We’ve remarked on a number of occasions that the camera holes in the purported iPhone 5 cases seem significantly bigger than the current iPhone 4 cases.  Could this be an indication of some serious glass?

Interestingly the EXIF Data (comparisons below the fold) points to a GPS location here.

This one was “supposedly shot by an Apple engineer eating his lunch at work.”

YUM.

Update: Here is the original image on Flickr

Update 2: Taken down.  That’s obviously a good sign.

expand full story

Light-emitting diode Stories June 6, 2011

It wasn’t talked about much but it is an often requested feature (and might have made it into a few jailbreak apps if I am not mistaken): The iPhone’s LED flash will now light up on incoming calls and alerts.  Obviously, only if you choose.

It is good to see Apple working their way through these often requested and jailbroken type features.

Thanks Mime454! expand full story

Light-emitting diode Stories December 16, 2010

From the Toys section:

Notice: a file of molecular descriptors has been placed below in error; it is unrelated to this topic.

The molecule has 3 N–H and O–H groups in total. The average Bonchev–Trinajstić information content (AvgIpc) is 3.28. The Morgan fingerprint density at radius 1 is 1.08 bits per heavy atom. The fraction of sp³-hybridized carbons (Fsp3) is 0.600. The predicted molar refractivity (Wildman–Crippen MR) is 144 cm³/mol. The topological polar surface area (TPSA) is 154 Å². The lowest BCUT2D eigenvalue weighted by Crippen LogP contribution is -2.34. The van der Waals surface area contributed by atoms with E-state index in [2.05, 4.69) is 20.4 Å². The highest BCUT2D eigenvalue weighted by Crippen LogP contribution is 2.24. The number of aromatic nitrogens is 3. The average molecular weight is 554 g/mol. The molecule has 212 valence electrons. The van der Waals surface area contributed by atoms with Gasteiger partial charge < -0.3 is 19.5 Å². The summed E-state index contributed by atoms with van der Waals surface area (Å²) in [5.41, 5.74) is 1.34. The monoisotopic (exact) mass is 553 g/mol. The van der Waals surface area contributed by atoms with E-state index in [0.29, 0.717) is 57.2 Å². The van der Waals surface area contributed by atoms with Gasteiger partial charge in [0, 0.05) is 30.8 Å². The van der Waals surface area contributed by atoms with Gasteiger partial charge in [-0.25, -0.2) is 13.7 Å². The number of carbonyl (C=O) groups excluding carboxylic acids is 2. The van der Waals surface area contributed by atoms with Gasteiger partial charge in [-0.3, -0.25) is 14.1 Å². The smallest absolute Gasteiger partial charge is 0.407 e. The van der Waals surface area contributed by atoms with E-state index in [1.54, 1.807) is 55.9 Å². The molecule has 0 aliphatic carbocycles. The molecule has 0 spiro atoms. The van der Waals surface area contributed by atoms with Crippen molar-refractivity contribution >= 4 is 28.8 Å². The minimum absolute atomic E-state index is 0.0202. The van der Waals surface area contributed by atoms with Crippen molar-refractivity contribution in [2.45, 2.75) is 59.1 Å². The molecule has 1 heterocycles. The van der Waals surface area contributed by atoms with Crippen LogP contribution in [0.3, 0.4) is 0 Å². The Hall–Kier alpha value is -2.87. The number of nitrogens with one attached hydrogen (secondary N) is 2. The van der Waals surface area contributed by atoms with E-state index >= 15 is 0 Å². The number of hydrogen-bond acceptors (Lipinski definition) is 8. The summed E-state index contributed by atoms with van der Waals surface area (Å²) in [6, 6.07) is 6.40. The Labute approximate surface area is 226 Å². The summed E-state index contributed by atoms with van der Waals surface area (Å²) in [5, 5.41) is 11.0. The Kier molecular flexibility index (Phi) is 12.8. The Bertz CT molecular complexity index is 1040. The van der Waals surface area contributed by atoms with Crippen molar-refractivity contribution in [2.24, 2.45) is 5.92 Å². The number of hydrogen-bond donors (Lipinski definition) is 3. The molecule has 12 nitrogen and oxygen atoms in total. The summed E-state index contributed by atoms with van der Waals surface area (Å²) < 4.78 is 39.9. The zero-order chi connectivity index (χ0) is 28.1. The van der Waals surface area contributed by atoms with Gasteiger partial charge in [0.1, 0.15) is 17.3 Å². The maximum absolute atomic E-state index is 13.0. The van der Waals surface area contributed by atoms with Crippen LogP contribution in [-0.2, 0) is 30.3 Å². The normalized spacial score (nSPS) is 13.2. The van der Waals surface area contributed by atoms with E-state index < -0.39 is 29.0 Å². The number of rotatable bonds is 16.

Starting December 18, Walmart retail stores will offer the Apple iPhone 4 16GB Smartphone for AT&T Wireless bundled with a $50 Walmart Gift Card for $197 with activation of a new 2-year plan. (This offer will not be available online.) Provided you use the credit, it’s the best price we’ve seen on this phone, outside of promotion from RadioShack two weeks ago. (RadioShack stores offered this model for as low as $24 upon trading in an older iPhone, since expired.) Sales tax is added where applicable. It features an Apple A4 processor, 326-ppi (pixel per inch) Retina 3.5″ display running at 960×640, gyroscope, front- and rear-facing cameras, 5-megapixel camera with LED flash, 720p video capture at 30 fps, 802.11n wireless networking, dual microphones, and more.